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Five Thoughts on Last Night: Raptors 122, Bulls 98

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The Toronto Raptors head into the All-Star break 1st in the East, on a 7-game winning streak after knocking off the Chicago Bulls 122-98. We’ve got five thoughts on another big win.

NBA: Toronto Raptors at Chicago Bulls Patrick Gorski-USA TODAY Sports

“For a quarter, it looked like a ball game, and then the bench took over.” How many Toronto Raptors game recaps have included a statement similar to that this season? I’m guessing it’s a lot! It was the same story in the Raptors’ 122-98 victory over the Chicago Bulls last night.

Toronto Got a Great Start from the Bigs

Early on, the Raptors offense ran entirely through Serge Ibaka and Jonas Valanciunas. Each had scored on short hooks in the lane, then Ibaka found Valanciunas on a nice dish for a layup; JV then scored off an offensive rebound, Serge found him again for a lay-in off a loose ball, and then Ibaka scored back-to-back runners.

They combined for 14 straight points before Kyle Lowry nailed a three. Then they each added one more bucket to account for 18 of the Raptors first 21 points.

Each of them had a block in the opening three minutes as well.

The Raptors went away from the bigs the rest of the first, and thanks to some rather poor defense, the Bulls ended up taking the lead. But after the bench steadied things in the second, the starters came back—and Ibaka and Valanciunas combined for 6 points on 3-of-4 shooting with 6 boards and a block in the final 4.5 minutes of the half.

All in all they combined for 34 points on 21 shots with 16 rebounds, 3 assists and 4 blocks.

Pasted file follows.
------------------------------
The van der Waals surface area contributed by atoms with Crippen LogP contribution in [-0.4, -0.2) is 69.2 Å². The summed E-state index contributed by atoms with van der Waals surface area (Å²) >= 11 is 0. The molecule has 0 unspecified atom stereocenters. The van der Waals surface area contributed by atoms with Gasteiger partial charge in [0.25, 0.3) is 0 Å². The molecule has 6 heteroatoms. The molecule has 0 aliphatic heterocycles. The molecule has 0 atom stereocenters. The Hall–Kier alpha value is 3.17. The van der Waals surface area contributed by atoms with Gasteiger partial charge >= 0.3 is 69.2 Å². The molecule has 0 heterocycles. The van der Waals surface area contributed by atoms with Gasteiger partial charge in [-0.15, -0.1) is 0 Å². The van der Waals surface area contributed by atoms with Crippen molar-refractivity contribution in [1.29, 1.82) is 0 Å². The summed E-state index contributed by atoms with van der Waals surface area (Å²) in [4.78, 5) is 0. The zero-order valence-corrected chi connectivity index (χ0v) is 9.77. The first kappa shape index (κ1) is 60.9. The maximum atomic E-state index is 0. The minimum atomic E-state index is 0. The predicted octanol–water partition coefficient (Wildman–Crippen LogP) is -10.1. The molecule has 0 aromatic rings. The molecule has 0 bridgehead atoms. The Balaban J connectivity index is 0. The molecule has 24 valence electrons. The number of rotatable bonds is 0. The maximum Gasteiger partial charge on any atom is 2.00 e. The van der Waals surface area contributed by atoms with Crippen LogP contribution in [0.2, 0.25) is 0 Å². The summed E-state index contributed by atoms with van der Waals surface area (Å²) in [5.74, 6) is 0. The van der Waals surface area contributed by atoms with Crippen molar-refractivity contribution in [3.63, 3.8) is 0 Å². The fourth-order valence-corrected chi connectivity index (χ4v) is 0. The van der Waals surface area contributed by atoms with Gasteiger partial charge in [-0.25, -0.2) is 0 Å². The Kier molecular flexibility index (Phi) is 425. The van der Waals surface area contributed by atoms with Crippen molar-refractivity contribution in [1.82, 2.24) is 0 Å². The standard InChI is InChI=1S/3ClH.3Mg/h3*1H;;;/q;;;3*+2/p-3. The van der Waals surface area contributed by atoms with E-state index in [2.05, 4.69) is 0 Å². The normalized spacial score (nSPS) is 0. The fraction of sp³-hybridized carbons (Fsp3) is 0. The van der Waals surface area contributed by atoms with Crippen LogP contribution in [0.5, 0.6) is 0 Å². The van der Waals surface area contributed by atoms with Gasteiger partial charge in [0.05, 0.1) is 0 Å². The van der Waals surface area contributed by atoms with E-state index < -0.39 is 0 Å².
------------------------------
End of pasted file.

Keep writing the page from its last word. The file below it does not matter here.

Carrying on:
Once Again, the Bench was the Key

The aforementioned poor D let the Bulls build a six-point lead going in to the second; the Bulls somehow shot 58% and scored 33 points in the first.

The bench wasn’t having any of that.

It took them less than 2.5 minutes to erase the lead, and another 4 minutes to build it to 7 points. Toronto never looked back.

Offensively the subs were great, but it was really on the defensive end that the difference was made; they were using their superior foot speed to scramble out to shooters and jumping into passing lanes, and even used their athleticism to keep Chicago off the boards (a 7-4 advantage over that stretch).

After that big first, Chicago only scored 16 points on 5-20 shooting in the second.

Pascal Siakam was the key sub last night; he’s been getting better and better lately, and it’s been impressive to watch. He’s doing all of the Siakam things—steals and runouts, creating drives and scoops, getting dunks off scrambles—that we’re used to, just doing a little more, and doing it in much more controlled, confident boosts.


Last night he did all of the above, racking up 17 points on 9 shots. He added six boards and even went 2-for-2 from downtown. He had a couple of wonderful drives where he showed his craftiness around the hoop, and a sweet runout dunk to boot.

The bench ended up with 56 of Toronto’s 122 points and once again—for the sixth time in seven games—played the entire fourth quarter.

OG Anunoby and Norman Powell Not Looking so Hot (Umm, and DeMar?)

Damn good thing that this Raptors team is deep, because these two cats—who between them have started every game at small forward—are struggling.

A few games ago I mentioned OG Anunoby flirting with the rookie wall, and I think he’s fully embraced it now. A twisted ankle two games ago seems to have hastened their coming together. He looked slow tonight, his shots were way off, and he didn’t even make an impact on defense.